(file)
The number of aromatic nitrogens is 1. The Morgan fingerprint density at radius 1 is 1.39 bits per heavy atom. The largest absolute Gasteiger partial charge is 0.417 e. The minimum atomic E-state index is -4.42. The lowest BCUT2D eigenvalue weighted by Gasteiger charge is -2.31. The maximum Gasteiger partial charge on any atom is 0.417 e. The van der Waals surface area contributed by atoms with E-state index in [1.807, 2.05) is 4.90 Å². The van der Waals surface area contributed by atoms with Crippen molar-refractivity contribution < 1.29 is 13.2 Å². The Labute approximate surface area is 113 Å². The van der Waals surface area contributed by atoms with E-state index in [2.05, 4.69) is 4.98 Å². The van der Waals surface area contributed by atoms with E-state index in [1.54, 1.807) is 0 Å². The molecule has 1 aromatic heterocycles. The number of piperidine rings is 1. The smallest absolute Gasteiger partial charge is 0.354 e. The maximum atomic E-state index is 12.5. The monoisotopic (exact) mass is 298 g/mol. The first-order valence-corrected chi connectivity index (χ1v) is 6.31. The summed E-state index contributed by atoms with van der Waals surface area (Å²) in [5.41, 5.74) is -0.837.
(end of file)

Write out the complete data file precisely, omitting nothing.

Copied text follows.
The number of aromatic nitrogens is 1. The Morgan fingerprint density at radius 1 is 1.39 bits per heavy atom. The largest absolute Gasteiger partial charge is 0.417 e. The minimum atomic E-state index is -4.42. The lowest BCUT2D eigenvalue weighted by Gasteiger charge is -2.31. The maximum Gasteiger partial charge on any atom is 0.417 e. The van der Waals surface area contributed by atoms with E-state index in [1.807, 2.05) is 4.90 Å². The van der Waals surface area contributed by atoms with Crippen molar-refractivity contribution < 1.29 is 13.2 Å². The Labute approximate surface area is 113 Å². The van der Waals surface area contributed by atoms with E-state index in [2.05, 4.69) is 4.98 Å². The van der Waals surface area contributed by atoms with E-state index in [1.54, 1.807) is 0 Å². The molecule has 1 aromatic heterocycles. The number of piperidine rings is 1. The smallest absolute Gasteiger partial charge is 0.354 e. The maximum atomic E-state index is 12.5. The monoisotopic (exact) mass is 298 g/mol. The first-order valence-corrected chi connectivity index (χ1v) is 6.31. The summed E-state index contributed by atoms with van der Waals surface area (Å²) in [5.41, 5.74) is -0.837.